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The Rise of Machines and AI in Retail and Logistics

Advances in artificial intelligence are destined to make our lives even better—but will machines eventually out-do humans?
By Uwe Hennig
Aug 23, 2017

There have been a number of buzzwords and defining technology trends throughout the last decade: from big data to the ubiquitous, omni-present cloud. Now, the Internet of Things (IoT) and artificial intelligence (AI) have seemingly become the latest crazes and talk of the town. Forrester expects investment in AI to triple this year. By 2020, 85 percent of customer interactions will be managed by AI, according to research by Gartner. It's clearly becoming big business across industries: AI is estimated to be worth $36.8 billion globally by 2025, predicts U.S. market intelligence firm Tractica.

With the proliferation and accumulation of so much data, the conundrum for many remains: there's just too much information to be able to make any meaningful sense out of it. And that's where artificial intelligence comes in. AI relies on a continual process of technological learning from experience and getting better and better at answering complex questions. Algorithms powered by AI can rapidly come up with alternative options which are otherwise much more time-consuming and laborious using conventional computer-powered A/B testing. Like the human brain, AI adapts to its environment and gets better the more you use it. But unlike humans, the capacity for improvement is unlimited. What's more, boring, repetitive tasks are never a problem.

AI is not necessarily a concept that's all that new. And with the tech industry's love of jargon, various names refer to more or less the same thing. Machine learning is used to steer self-driving cars. AI is proving instrumental in health care for identifying and diagnosing complicated ailments. In Fintech, all stock markets are now dominated by computer decision-making systems. Even everyday search engines like Google use AI to refine and improve the information they come up with the moment you tap in a few keywords.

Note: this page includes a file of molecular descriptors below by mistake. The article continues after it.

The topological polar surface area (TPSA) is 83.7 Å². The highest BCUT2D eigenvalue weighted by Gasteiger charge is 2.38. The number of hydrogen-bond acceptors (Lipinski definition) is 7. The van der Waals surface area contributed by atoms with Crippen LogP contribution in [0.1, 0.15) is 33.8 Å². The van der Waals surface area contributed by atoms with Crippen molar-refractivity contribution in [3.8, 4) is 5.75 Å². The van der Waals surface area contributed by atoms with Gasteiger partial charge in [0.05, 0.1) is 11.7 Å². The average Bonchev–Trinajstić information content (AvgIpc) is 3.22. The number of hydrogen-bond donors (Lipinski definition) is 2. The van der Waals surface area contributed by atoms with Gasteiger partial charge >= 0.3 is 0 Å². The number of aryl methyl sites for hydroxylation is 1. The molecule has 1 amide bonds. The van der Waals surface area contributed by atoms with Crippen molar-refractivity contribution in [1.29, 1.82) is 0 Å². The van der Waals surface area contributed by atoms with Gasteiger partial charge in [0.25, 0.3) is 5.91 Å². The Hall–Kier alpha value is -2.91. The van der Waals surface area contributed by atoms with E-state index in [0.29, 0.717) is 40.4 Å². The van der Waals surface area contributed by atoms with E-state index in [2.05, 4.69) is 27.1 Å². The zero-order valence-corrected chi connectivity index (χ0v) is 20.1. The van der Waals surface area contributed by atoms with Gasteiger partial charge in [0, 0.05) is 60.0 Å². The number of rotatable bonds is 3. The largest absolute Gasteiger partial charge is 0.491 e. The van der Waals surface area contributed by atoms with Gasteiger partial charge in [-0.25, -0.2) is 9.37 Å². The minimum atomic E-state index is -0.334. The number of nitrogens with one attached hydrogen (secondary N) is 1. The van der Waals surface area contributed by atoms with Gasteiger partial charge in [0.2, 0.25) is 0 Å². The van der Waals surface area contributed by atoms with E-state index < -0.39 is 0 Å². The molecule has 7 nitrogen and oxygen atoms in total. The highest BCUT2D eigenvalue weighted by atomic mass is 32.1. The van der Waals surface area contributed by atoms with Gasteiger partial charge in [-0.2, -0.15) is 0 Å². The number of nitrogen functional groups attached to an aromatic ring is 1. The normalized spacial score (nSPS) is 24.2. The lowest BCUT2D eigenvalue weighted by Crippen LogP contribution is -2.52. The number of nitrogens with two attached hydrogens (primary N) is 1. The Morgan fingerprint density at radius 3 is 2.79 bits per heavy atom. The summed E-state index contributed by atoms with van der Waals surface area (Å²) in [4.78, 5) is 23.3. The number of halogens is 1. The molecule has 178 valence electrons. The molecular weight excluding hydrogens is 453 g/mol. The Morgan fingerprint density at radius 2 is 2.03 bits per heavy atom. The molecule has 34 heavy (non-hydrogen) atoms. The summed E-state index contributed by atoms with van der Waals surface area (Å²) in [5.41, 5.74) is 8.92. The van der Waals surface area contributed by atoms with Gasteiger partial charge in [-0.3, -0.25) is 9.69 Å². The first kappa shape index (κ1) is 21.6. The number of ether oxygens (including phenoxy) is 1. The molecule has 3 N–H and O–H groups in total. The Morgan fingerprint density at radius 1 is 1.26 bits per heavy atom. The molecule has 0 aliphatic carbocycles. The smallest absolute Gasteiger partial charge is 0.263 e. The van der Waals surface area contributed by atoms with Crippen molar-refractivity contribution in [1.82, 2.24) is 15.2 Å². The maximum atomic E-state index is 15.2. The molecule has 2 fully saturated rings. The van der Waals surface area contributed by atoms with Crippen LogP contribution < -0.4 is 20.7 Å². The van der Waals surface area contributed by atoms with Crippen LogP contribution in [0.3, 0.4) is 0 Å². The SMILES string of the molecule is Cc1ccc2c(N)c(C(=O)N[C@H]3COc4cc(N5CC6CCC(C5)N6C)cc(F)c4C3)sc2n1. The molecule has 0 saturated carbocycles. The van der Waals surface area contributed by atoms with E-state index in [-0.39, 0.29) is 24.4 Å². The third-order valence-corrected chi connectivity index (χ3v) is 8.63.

Machine Learning
AI learns from past behavior, as well as from trial and error, to come up with more intelligent solutions. Old fashioned rules-based analytics will soon become a thing of the past.

This means making more informed product recommendations using predictive analytics. For example, whereas a retail sales assistant might, if you're lucky, recommend something that's evidently there on the shelves, an AI system would be better at identifying what would be the best items to offer, based on many more criteria. These would include fundamental credentials like real-time product availability and profitability, as well as other important considerations, like a consumer's browsing history, or what they've tried on before in the fitting room—thanks to smart RFID tags imbedded into garments.

Effective AI systems look for re-occurring patterns to help avoid out-of-stocks and unnecessary markdowns—for instance, by promoting underselling lines held in reserve that otherwise would later have to be discounted. Not only will such advanced technology know when shelves are empty, but more importantly, it will predict what will happen next.

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